This was a happy-making book - it was so adorable. It felt like a feel-good Meg Ryan rom-com. I kept on catching myself smiling while I was reading - and I also found myself researching Bollywood films to put on my list of films to watch.
Joyce's family is driving her crazy - especially considering she has to share a room with her sister who thinks she sees UFOs and loves her guinea pig more than she loves Joyce. Or anything, for that matter. But it's ok because Joyce has come up with the perfect solution: she's moving to the roof.
Every Tuesday the lovely people over at The Broke and the Bookish post a different bookish theme. This week, they want us to reveal our favourite hidden gems. I thought I'd share some middle grade stories that don't get enough hype! I feel like middle grade books in general don't get enough hype - probably …
I don't tend to read "sequels" to classic novels because they don't feel like true sequels. You can tell that they weren't written in the same time as the original, they aren't written in the same voice as the original - it feels too much like fanfiction masquerading as something legitimate. In this story, Anthony O'Neill has managed to overcome that barrier.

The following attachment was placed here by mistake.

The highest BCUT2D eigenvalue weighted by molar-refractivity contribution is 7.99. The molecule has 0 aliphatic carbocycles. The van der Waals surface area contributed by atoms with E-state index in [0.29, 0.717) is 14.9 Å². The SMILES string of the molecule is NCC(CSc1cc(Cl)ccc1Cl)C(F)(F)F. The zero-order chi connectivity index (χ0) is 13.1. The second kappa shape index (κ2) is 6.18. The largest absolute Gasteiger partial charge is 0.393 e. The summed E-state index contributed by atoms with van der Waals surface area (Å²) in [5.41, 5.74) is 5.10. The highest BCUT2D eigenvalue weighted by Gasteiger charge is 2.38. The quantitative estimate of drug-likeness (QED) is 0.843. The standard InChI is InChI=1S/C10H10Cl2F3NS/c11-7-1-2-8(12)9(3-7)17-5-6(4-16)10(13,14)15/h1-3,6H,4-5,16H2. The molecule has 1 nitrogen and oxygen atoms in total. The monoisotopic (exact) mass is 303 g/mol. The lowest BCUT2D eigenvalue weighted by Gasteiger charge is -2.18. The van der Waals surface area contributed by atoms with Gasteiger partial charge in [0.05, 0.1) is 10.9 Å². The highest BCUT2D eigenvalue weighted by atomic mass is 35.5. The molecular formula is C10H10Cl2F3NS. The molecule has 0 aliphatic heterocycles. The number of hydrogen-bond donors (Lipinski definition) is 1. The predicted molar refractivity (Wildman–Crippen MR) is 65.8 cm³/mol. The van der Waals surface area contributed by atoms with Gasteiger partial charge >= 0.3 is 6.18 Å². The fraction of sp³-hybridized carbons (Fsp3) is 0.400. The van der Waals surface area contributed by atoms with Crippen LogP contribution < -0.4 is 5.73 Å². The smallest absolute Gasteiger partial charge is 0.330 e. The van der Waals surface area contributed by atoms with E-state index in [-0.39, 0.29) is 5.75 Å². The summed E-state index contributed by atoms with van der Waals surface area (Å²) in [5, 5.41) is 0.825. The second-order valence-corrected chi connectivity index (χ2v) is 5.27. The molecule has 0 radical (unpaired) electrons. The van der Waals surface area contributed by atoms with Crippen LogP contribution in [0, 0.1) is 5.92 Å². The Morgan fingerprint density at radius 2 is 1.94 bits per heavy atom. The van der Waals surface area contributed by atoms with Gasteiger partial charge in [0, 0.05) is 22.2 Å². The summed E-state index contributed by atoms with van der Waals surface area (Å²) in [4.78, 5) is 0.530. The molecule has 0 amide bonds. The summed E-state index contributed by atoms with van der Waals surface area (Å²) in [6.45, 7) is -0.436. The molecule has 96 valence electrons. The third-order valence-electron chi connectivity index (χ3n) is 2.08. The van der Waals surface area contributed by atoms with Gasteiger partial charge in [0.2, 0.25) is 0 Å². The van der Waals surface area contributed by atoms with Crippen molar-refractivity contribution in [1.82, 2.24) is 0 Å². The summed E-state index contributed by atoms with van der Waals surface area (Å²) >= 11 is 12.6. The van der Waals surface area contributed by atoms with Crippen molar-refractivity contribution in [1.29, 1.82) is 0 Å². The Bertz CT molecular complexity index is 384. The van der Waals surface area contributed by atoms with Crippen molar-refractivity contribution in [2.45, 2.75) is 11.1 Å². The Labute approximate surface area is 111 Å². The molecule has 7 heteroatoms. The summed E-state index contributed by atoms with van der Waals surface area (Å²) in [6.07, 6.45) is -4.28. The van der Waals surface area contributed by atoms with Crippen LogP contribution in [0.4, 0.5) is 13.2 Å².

Too much of the time I feel like I have to choose between substance and feeling good when I read adult fiction. This, however, had both. It was laugh-out-loud funny (and cover-your-eyes-while-cringing awkward). It was filled to the brim with dynamic characters who you love, dynamic characters who you hate, and dynamic characters who you love to hate.
I was enthralled by this book. M. L. Rio has created a vividly enchanting world at Dellecher, and has cast her story with fascinatingly deep and rich characters. The theatre students at Dellecher perform Shakespeare, and only Shakespeare, and because of this their speech is peppered with quotes from the bard. He exists like another character in the story.
This book makes you think, and it makes you feel. I have nothing but wonderful things to say about this book.
Here's the thing about Ravenclaws: it's not just that they're intelligent - this house is not solely focused on being smart. It's about learning as a lifestyle. It's about living curiously. It's about finding comfort in things that you don't quite understand. So here's a few books that I believe I enjoyed because of my inherent Ravenclaw-ness.
Natasha's getting deported tonight. Daniel's pretty sure that fate has brought them together. Natasha doesn't believe in anything as flimsy as fate. Daniel's not in love, but he's definitely getting there.